• Notable

  • An activist opposed to health care reform who is organizing a protest trip to Washington D.C. on the occasion of the Supreme Court hearings on a critical challenge to the law aims to find "earpieces that the riders on her buses can connect to their cellphones so they can call members of Congress, en route to Washington — effectively turning the buses into mobile phone-bank operations."

  • The Pentagon is accelerating its effort to develop cyberweapons, according to the Washington Post.

  • Facebook is making adjustments to the language of its Statement of Rights and Responsibilities and is asking users to review them.

  • While Facebook analyzed its user data to map how different countries were connected to each other, particularly Great Britain, France, Spain, Portugal and the Netherlands, the Economist contrasted those maps with maps of those countries' former colonial territories.

  • The New York Times looked at the dispute between the Commerce Department and ICANN over managing the allocation of computers’ Internet protocol addresses, after the Commerce Department criticized ICANN for not enforcing rules against conflicts of interests, and concerns that such disputes could lead to the U.N. and countries like Russia and China having more influence over the Internet.

  • LightSquared has asked the FCC to reconsider its proposal to bar the company from building a high-speed wireless service, saying that such an action would be a violation of its constitutional rights.

  • An alleged drug dealer on trial in federal court is still tweeting and posting on Facebook from a smartphone smuggled in to a Washington D.C. jail.

  • International Headlines

  • A student in Britain could face jail for posting racist tweets about a football player who very publicly collapsed on the playing field Saturday night and is suffering from serious medical issues.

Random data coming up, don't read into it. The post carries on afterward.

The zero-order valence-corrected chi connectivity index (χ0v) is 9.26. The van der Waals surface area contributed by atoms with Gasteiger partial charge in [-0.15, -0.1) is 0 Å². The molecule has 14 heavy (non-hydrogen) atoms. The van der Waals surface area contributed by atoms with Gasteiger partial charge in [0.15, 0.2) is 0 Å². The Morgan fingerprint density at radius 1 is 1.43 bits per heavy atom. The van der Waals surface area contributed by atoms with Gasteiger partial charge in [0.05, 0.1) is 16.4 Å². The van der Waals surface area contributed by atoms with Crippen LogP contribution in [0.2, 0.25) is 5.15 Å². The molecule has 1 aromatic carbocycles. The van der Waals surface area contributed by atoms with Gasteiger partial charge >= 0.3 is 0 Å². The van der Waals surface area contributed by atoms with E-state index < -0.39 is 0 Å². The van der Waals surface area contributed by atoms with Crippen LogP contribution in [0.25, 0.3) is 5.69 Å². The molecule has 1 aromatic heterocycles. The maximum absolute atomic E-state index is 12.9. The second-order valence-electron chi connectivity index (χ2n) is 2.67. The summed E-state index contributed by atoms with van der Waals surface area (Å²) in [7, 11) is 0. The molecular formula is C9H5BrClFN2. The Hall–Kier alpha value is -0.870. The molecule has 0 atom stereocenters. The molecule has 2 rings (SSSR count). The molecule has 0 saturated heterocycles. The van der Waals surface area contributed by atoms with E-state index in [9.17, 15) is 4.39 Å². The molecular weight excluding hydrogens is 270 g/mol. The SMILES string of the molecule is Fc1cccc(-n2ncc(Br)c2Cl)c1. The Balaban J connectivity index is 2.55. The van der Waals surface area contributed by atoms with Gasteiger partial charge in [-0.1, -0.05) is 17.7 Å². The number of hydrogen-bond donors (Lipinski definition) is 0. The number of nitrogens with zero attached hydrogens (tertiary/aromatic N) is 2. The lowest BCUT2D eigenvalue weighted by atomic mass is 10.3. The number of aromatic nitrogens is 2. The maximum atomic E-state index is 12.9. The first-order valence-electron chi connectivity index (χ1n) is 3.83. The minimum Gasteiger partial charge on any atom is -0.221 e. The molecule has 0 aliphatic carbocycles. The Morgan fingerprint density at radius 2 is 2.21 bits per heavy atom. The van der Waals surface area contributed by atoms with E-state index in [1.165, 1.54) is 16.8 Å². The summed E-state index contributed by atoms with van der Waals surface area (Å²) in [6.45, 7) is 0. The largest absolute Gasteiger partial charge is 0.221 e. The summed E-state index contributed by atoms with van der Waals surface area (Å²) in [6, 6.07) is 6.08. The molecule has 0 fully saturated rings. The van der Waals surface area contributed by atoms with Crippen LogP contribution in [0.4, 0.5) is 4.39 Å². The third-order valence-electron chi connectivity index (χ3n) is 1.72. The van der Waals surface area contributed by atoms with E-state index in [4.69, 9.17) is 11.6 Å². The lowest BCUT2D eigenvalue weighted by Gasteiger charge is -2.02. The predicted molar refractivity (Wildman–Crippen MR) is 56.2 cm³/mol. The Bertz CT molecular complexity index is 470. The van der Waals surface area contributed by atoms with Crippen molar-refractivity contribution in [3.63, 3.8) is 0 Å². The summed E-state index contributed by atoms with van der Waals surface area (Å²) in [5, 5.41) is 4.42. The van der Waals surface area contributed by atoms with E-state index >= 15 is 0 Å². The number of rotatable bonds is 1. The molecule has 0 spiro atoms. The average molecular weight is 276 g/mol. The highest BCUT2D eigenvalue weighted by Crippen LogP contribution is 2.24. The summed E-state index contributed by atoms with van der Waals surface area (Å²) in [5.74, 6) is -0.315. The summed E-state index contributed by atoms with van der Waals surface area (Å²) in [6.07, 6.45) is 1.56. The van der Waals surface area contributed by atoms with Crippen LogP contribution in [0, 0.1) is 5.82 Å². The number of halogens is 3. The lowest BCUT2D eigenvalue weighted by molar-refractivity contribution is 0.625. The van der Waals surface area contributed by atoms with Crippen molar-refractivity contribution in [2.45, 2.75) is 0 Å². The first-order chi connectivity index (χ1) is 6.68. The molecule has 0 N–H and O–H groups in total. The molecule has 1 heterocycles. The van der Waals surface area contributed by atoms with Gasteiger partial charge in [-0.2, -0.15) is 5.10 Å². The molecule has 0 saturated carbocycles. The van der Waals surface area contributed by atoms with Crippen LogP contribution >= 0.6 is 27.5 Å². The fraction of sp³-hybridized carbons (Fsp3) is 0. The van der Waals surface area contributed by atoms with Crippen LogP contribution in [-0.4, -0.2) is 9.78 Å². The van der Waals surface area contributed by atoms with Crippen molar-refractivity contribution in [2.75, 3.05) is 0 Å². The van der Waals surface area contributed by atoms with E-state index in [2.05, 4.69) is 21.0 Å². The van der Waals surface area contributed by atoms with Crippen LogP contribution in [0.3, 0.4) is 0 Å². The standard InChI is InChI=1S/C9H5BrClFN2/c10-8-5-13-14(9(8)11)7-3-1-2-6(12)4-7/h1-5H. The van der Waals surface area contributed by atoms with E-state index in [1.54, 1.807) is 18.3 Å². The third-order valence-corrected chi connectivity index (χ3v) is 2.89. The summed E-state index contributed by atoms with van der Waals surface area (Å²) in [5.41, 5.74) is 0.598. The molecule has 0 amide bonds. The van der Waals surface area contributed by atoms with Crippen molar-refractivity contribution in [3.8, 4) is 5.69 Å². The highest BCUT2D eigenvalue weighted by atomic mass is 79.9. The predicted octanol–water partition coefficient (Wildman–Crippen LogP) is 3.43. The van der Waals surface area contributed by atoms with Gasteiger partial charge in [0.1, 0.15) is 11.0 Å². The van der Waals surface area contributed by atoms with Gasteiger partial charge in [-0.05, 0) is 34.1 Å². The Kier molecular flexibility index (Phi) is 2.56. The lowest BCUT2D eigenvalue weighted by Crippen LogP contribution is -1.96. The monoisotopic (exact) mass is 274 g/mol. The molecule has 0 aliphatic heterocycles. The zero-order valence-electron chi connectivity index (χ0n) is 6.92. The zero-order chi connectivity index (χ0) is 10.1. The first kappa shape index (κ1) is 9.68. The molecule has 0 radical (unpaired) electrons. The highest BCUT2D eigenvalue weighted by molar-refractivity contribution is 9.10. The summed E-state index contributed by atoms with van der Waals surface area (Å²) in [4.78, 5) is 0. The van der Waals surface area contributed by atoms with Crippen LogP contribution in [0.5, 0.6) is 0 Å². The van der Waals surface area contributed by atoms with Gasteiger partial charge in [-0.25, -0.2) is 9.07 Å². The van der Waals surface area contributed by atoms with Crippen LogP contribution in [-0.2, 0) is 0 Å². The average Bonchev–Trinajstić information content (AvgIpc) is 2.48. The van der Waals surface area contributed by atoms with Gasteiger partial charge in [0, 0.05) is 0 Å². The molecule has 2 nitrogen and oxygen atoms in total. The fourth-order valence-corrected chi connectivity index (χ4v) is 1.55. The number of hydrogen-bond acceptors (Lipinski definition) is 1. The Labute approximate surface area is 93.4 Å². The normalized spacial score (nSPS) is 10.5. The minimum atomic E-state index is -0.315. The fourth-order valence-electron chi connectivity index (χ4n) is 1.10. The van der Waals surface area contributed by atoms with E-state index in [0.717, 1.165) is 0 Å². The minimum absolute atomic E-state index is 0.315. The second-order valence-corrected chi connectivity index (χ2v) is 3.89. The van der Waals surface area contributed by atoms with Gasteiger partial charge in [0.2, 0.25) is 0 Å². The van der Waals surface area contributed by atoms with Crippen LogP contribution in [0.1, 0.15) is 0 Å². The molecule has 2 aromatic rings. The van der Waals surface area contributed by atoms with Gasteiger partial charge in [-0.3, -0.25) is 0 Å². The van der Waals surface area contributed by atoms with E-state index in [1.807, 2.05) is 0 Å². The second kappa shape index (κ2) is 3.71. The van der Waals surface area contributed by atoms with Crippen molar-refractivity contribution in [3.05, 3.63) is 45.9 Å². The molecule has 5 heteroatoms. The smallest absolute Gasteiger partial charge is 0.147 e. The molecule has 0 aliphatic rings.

Liam Stacey was arrested after his tweets were reported to police by Twitter users from across Britain, including former England striker Stan Collymore....He was released on bail on condition that he stayed off Twitter and other social networking sites and will be sentenced next week....The swiftness of the arrest demonstrates how seriously police forces are taking the posting of potentially criminal comments on social networking sites by so-called "trolls"....Lisa Jones, prosecuting, said: "Fabrice Muamba collapsed on the pitch and was believed to have died. Shortly after, Stacey posted on Twitter: "LOL, [F***] Muamba. He's dead." Jones said other Twitter users criticised Stacey, prompting him to post a series of other offensive and racist comments....The court heard Stacey tried to claim his account had been hacked. He also tried to delete his page.He texted a friend to say: "I said something about Muamba that I shouldn't have and tweeted back to some people who abused me. Getting police on me now, which isn't good at all."

  • A U.K. study sees wide evidence of GPS device jamming.

  • The Guardian examined the relationship between developers of video games with war storylines and various commercial and governmental military organizations.